Dell and Cumulus Networks Aim to Take 'BYO Switching' Mainstream

Archived Published: 31 January 2014 ID: G00262246

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Cumulus Networks and Dell have partnered to deliver a new switching architecture that will disrupt the enterprise networking market and lead to increased customer choice and market innovation.

News Analysis


On 28 January 2014, Dell and Cumulus Networks — a maker of Linux-based networking software — announced that specific Dell switches will support Cumulus’ software. Customers that purchase these Dell switches can run either Dell’s Force 10 Operating System or Cumulus software.


This is the first case of merchant silicon-based switches being married to third-party network-switching software for mainstream organizations. In fact, this architectural model has numerous parallels to the server market:

  • Customers can select the hardware and OS independently from each other, which fosters a "BYO switch" or "BYO network OS" approach.

  • Customers have a standard, programmable, extensible OS that supports customization.

  • This model could encourage third-party software vendors to add value by writing software on top of the open OS.

Until now, deployments of this disaggregated switching model have been limited to Web-scale companies buying direct from original design manufacturer (ODM) suppliers, but Dell is showing a willingness to disrupt the enterprise networking market. In order to further disrupt the market and gain share, we expect other switch vendors to offer similar options in 2014.

Although this is a major shift for the mainstream networking market, it is consistent with emerging open software-defined networking (SDN) architectures and ideas identified in Gartner’s “It’s Time to Rethink Your Data Center Software.” The approach increases customer choice in networking software, reduces long-term vendor lock-in, and increases the potential for independent hardware and software innovation. In addition, Gartner estimates this model will yield 30% savings in network switching expenditure versus current approaches. Other benefits include:

  • Dell has a track record of delivering strong pre- and post-sales customer support.

  • In contrast to many incumbent vendors’ code bases, Cumulus’ code base is compact and tailored for the data center, which should lead to increased stability (see “It’s Time to Rethink Your Data Center Software” ).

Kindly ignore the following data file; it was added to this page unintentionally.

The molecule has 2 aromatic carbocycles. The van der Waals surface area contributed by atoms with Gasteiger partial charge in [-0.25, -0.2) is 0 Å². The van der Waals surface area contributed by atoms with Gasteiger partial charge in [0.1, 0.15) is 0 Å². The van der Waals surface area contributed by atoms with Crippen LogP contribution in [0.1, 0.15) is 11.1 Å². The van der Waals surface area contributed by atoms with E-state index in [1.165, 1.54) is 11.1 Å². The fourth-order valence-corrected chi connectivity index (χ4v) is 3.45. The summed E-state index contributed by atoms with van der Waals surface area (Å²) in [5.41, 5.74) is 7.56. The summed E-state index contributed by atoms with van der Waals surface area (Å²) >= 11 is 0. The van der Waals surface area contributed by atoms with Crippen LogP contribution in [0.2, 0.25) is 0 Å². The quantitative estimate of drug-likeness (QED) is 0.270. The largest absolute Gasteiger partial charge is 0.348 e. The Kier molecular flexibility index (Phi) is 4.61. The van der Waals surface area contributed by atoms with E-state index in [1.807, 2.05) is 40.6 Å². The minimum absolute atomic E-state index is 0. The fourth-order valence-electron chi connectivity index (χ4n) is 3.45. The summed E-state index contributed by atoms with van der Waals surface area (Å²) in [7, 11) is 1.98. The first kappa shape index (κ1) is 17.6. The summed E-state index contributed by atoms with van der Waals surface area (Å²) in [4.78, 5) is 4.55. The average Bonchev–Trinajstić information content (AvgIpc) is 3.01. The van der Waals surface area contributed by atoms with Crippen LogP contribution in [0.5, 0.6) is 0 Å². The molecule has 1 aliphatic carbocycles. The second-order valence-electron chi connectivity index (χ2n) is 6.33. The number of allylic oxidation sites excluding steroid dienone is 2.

• Because both Dell and Cumulus are VMware NSX integration partners, this partnership should enable a cost-effective, optimized underlay for VMware’s NSX.

  • Cumulus software can be managed via Linux tools as well as via automation tools such as Chef and Puppet, which can further reduce costs as network and server management tools converge.

However, this new approach bears several cautions:

  • The technology model is unproven in enterprise networks; thus, the impact on overall network performance and availability is unknown.

  • The approach disaggregates vendor support, and the impact of this disaggregated support on mainstream network teams is unclear.

  • Cumulus has a limited number of customer deployments, so it is not a proven mainstream solution at this point.

  • The solution is available only on two of Dell’s top-of-rack switch models.

Gartner anticipates the greatest initial interest and adoption of this approach will come from very large network operators, including service providers and large financial institutions, because these organizations have the scale to benefit heavily from capital-expenditure savings versus current aggregated approaches. If the approach is successful in these environments, we anticipate mainstream enterprise adoption starting in 1H15.


Senior IT infrastructure leaders:

  • Provide networking staff time to investigate new networking architectures such as this one, particularly when making major purchases.

  • Include Dell/Cumulus on your shortlist for providing the networking underlay for VMware NSX implementations.

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